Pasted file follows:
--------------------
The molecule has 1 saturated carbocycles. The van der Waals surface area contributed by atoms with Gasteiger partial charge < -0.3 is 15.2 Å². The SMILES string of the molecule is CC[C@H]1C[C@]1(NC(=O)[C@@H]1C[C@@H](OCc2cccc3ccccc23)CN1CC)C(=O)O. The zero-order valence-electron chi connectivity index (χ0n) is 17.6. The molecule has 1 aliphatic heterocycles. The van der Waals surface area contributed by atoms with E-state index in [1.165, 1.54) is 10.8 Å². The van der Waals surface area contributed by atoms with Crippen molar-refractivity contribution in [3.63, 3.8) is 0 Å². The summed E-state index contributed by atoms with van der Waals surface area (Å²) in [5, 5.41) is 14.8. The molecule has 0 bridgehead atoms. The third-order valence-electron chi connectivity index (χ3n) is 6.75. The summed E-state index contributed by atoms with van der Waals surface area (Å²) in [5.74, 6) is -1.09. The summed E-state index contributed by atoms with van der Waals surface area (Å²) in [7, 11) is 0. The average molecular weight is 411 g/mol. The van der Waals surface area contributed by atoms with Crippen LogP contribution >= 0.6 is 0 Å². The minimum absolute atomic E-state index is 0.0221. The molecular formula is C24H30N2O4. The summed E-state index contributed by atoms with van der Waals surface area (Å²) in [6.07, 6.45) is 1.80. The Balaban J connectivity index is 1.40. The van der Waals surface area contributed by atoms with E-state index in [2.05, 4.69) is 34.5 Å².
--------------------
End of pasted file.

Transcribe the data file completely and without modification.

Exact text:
The molecule has 1 saturated carbocycles. The van der Waals surface area contributed by atoms with Gasteiger partial charge < -0.3 is 15.2 Å². The SMILES string of the molecule is CC[C@H]1C[C@]1(NC(=O)[C@@H]1C[C@@H](OCc2cccc3ccccc23)CN1CC)C(=O)O. The zero-order valence-electron chi connectivity index (χ0n) is 17.6. The molecule has 1 aliphatic heterocycles. The van der Waals surface area contributed by atoms with E-state index in [1.165, 1.54) is 10.8 Å². The van der Waals surface area contributed by atoms with Crippen molar-refractivity contribution in [3.63, 3.8) is 0 Å². The summed E-state index contributed by atoms with van der Waals surface area (Å²) in [5, 5.41) is 14.8. The molecule has 0 bridgehead atoms. The third-order valence-electron chi connectivity index (χ3n) is 6.75. The summed E-state index contributed by atoms with van der Waals surface area (Å²) in [5.74, 6) is -1.09. The summed E-state index contributed by atoms with van der Waals surface area (Å²) in [7, 11) is 0. The average molecular weight is 411 g/mol. The van der Waals surface area contributed by atoms with Crippen LogP contribution >= 0.6 is 0 Å². The minimum absolute atomic E-state index is 0.0221. The molecular formula is C24H30N2O4. The summed E-state index contributed by atoms with van der Waals surface area (Å²) in [6.07, 6.45) is 1.80. The Balaban J connectivity index is 1.40. The van der Waals surface area contributed by atoms with E-state index in [2.05, 4.69) is 34.5 Å².